You might think of physics as the science of certainties and exact statements: action and reaction, F=ma, and all that. However, most calculations in physics aren’t exact, they’re approximations. This is especially true today, but it’s been true almost since the dawn of physics. In particular, approximations are performed via a method known as perturbation theory.
Perturbation theory is a trick used to solve problems that, for one reason or another, are too difficult to solve all in one go. It works by solving a simpler problem, then perturbing that solution, adjusting it closer to the target.
To give an analogy: let’s say you want to find the area of a circle, but you only know how to draw straight lines. You could start by drawing a square: it’s easy to find the area, and you get close to the area of the circle. But you’re still a long ways away from the total you’re aiming for. So you add more straight lines, getting an octagon. Now it’s harder to find the area, but you’re closer to the full circle. You can keep adding lines, each step getting closer and closer.
This, broadly speaking, is what’s going on when particle physicists talk about loops. The calculation with no loops (or “tree-level” result) is the easier problem to solve, omitting quantum effects. Each loop then is the next stage, more complicated but closer to the real total.
There are, as usual, holes in this analogy. One is that it leaves out an important aspect of perturbation theory, namely that it involves perturbing with a parameter. When that parameter is small, perturbation theory works, but as it gets larger the approximation gets worse and worse. In the case of particle physics, the parameter is the strength of the forces involves, with weaker forces (like the weak nuclear force, or electromagnetism) having better approximations than stronger forces (like the strong nuclear force). If you squint, this can still fit the analogy: different shapes might be harder to approximate than the circle, taking more sets of lines to get acceptably close.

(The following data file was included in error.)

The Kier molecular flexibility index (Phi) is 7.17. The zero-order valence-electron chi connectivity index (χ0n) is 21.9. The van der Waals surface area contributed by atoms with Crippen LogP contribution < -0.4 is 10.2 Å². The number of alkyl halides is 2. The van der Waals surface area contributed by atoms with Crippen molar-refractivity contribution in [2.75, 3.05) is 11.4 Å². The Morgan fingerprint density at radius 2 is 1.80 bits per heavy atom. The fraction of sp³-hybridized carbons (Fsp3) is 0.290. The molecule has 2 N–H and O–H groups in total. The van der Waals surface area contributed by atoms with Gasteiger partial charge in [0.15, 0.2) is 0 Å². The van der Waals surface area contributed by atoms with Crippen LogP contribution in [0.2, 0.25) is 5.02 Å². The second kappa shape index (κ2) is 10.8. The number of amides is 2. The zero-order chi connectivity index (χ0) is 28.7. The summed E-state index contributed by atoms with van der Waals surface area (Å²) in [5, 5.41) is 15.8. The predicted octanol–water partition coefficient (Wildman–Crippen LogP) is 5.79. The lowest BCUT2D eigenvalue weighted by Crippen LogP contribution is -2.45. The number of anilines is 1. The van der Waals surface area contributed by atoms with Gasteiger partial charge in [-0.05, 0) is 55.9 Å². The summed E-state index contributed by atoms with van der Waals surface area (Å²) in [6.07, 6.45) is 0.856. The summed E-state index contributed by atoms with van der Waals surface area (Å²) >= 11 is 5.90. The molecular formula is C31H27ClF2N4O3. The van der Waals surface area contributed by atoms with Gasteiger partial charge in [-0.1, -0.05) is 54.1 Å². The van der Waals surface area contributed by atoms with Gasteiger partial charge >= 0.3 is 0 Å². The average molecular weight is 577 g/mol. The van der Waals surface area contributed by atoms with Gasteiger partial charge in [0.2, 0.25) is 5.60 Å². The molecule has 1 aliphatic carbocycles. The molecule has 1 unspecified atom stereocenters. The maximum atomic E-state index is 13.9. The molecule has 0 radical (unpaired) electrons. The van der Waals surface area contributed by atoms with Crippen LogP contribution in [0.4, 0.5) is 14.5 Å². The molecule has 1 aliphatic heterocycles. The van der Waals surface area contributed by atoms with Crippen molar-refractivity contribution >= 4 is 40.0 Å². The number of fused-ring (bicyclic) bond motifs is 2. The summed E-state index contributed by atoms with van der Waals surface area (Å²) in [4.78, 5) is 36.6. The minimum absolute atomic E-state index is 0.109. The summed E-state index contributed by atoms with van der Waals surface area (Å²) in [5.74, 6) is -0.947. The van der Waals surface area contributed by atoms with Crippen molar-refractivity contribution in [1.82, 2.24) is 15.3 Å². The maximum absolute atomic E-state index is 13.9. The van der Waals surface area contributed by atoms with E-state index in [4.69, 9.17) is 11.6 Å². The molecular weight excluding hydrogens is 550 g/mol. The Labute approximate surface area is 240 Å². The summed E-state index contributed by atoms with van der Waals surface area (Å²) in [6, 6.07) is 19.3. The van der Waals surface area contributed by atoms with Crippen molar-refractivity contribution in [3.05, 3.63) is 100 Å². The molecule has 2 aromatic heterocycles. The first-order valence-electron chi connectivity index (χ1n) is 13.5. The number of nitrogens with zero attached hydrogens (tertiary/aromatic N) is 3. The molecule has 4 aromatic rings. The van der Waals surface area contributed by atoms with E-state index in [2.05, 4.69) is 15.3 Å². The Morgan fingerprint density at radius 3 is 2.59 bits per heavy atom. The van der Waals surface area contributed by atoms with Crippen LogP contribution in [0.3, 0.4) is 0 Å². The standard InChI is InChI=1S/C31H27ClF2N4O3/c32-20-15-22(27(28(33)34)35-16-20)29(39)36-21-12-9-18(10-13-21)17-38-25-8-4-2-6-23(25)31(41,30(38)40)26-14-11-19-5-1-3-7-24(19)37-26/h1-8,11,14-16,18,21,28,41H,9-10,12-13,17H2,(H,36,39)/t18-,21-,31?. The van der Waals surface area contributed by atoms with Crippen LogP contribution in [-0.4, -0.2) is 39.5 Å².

Where the analogy fails completely, though, is when you start approaching infinity. Keep adding more lines, and you should be getting closer and closer to the circle each time. In quantum field theory, though, this frequently is not the case. As I’ve mentioned before, while lower loops keep getting closer to the true (and experimentally verified) results, going all the way out to infinite loops results not in the full circle, but in an infinite result instead. There’s an understanding of why this happens, but it does mean that perturbation theory can’t be thought of in the most intuitive way.
Almost every calculation in particle physics uses perturbation theory, which means almost always we are just approximating the real result, trying to draw a circle using straight lines. There are only a few theories where we can bypass this process and look at the full circle. These are known as integrable theories. N=4 super Yang-Mills may be among them, one of many reasons why studying it offers hope for a deeper understanding of particle physics.